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Covid: Face mask rules and track and trace to end in Scotland

Mandatory face coverings in public places, track and trace, and Covid passports will all end in Scotland, it has been confirmed.

First Minister Nicola Sturgeon announced major changes to the country’s handling of the pandemic in a new “strategic framework”.

Addressing MSPs, she said the government will no longer rely on legally-imposed measures but instead put faith in vaccines, treatments, and public health guidance.

It means face mask requirements will become guidance on public transport and in indoor settings, such as shops, as of March 21.

The requirement of businesses such as pubs and restaurants to record details through track and trace will also end on March 21.

Meanwhile, the much-maligned Covid passport scheme requiring Scots to prove vaccination status before entering certain venues will be axed as of February 28.

The app will remain active however, and businesses can choose to continue using it to “reassure” customers, Ms Sturgeon said.

Self-isolation still required

Ms Sturgeon however said Scottish residents will be required to continue to self-isolate if they have or suspect they have Covid.

It means payments for self-isolation support will continue for the time-being.

She said: “Covid is unfortunately still with us and we must therefore remain vigilant and prepared for the threat it poses.

“This new framework is an important moment in our recovery. It marks the point in which we move away, hopefully sustainably, from legal restrictions and rely instead on sensible behaviours, adaptations, and mitigations.”

PCRs and lateral flow tests will remain free in Scotland and Sturgeon criticised the UK Government for ending funding for schemes across the country.

The country will now follow the new framework during any future spike in Covid cases caused by new variants, through low, medium, and high threat levels.

Testing will become targeted in Scotland.

Testing to continue

Ms Sturgeon added: “The return to normality must go hand-in-hand with a continuing determination to look after each other.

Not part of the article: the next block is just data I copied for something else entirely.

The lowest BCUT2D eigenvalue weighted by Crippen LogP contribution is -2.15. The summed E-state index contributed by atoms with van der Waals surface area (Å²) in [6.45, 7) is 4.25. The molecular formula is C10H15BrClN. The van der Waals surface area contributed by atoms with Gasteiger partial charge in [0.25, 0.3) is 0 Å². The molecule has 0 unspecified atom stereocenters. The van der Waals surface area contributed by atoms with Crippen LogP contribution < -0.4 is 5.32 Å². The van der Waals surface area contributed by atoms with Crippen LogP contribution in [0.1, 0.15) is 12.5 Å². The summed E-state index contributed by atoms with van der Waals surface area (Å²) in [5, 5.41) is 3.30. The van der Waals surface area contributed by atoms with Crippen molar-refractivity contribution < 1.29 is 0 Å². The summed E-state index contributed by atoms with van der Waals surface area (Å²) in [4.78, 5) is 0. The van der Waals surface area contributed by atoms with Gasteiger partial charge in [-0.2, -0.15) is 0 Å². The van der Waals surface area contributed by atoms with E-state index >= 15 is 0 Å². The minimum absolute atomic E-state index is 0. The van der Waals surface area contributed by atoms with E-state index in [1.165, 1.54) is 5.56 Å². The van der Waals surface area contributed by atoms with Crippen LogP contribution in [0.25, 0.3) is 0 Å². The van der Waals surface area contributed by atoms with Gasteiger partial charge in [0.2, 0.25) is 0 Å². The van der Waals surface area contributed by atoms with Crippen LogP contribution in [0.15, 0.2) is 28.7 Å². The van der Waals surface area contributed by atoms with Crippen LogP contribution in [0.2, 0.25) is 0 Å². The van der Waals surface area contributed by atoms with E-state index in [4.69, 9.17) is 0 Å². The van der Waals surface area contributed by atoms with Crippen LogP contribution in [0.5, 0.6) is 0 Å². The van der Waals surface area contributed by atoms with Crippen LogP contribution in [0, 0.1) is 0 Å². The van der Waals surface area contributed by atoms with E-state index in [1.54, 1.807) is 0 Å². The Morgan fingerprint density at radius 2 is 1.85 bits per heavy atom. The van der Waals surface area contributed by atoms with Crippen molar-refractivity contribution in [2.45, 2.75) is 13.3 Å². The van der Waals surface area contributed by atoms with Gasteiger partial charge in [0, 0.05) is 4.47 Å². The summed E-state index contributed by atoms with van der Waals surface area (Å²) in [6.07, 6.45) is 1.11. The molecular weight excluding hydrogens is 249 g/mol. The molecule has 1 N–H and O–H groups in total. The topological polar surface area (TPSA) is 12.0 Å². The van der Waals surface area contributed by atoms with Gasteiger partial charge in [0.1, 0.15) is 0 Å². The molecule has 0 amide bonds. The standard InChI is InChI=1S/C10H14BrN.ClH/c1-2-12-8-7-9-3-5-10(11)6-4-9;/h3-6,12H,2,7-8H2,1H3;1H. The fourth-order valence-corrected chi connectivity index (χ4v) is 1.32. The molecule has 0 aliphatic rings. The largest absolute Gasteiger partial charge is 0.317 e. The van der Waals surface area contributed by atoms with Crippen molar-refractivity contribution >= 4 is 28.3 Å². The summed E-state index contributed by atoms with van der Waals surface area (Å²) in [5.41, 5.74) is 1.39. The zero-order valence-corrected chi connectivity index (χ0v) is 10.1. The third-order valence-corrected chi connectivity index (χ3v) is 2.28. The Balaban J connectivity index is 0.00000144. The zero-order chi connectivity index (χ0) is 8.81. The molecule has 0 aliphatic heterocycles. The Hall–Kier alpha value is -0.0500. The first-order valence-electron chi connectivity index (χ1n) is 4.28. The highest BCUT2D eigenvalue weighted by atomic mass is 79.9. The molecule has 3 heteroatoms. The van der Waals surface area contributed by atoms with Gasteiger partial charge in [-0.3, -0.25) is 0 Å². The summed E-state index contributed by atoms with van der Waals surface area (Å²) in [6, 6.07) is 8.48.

“All of us have a part to play in ensuring safe and a sustainable recovery.

“I would urge everyone to follow advice on getting vaccinated, testing as regularly as appropriate, wearing face coverings when required or recommended, keeping rooms ventilated, and following hygiene advice.”

“Testing has been and will continue to be a vital part of our management of Covid.

“It is reasonable, over time and barring adverse developments, to move away from mass population-wide asymptomatic testing towards a more targeted system.”

She said this system would involve surveillance, rapid detection and response to new variants, outbreak management in high risk areas such as hospitals and care homes, as well as ensuring access to treatment.

Ms Sturgeon warned that if a new variant appears to be more transmissible and more severe, the threat level would likely be deemed high.

This could mean people are again advised to limit social contact, work from home, and measures could be introduced in high-risk settings.

Covid cases falling

The number of Covid-19 cases have been falling in Scotland since early January with 6,427 new cases reported on February 22.

There are also 12 people in ICU with Covid-19 in Scotland, down from a peak of 208 in April 2020.

Boris Johnson has announced all Covid restrictions in England will end on Thursday.

Covid rules end in England

Ms Sturgeon’s announcement comes after Prime Minister Boris Johnson confirmed all legal restrictions in England are to end.

Mr Johnson cited high vaccination levels and low deaths as the key reasons for the move.

The rules will end on Thursday, when the legal requirement to self-isolate one of the major changes to affect the population.

People will instead be advised to stay at home if they have tested positive for Covid-19, or believe they may have the virus.